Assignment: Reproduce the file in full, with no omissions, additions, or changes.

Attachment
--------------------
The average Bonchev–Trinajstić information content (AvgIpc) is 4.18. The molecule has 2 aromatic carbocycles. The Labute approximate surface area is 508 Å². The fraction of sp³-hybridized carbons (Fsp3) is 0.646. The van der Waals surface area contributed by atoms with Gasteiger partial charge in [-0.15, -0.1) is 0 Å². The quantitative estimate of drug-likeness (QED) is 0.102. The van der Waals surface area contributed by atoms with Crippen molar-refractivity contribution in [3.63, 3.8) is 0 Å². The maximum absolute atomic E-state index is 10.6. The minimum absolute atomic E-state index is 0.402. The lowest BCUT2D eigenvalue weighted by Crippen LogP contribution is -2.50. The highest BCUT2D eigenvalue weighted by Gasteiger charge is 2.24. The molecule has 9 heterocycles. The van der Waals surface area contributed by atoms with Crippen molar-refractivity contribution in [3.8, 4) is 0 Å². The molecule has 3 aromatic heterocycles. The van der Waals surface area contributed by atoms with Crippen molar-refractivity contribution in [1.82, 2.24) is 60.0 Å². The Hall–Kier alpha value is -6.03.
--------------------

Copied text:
The average Bonchev–Trinajstić information content (AvgIpc) is 4.18. The molecule has 2 aromatic carbocycles. The Labute approximate surface area is 508 Å². The fraction of sp³-hybridized carbons (Fsp3) is 0.646. The van der Waals surface area contributed by atoms with Gasteiger partial charge in [-0.15, -0.1) is 0 Å². The quantitative estimate of drug-likeness (QED) is 0.102. The van der Waals surface area contributed by atoms with Crippen molar-refractivity contribution in [3.63, 3.8) is 0 Å². The maximum absolute atomic E-state index is 10.6. The minimum absolute atomic E-state index is 0.402. The lowest BCUT2D eigenvalue weighted by Crippen LogP contribution is -2.50. The highest BCUT2D eigenvalue weighted by Gasteiger charge is 2.24. The molecule has 9 heterocycles. The van der Waals surface area contributed by atoms with Crippen molar-refractivity contribution in [3.8, 4) is 0 Å². The molecule has 3 aromatic heterocycles. The van der Waals surface area contributed by atoms with Crippen molar-refractivity contribution in [1.82, 2.24) is 60.0 Å². The Hall–Kier alpha value is -6.03.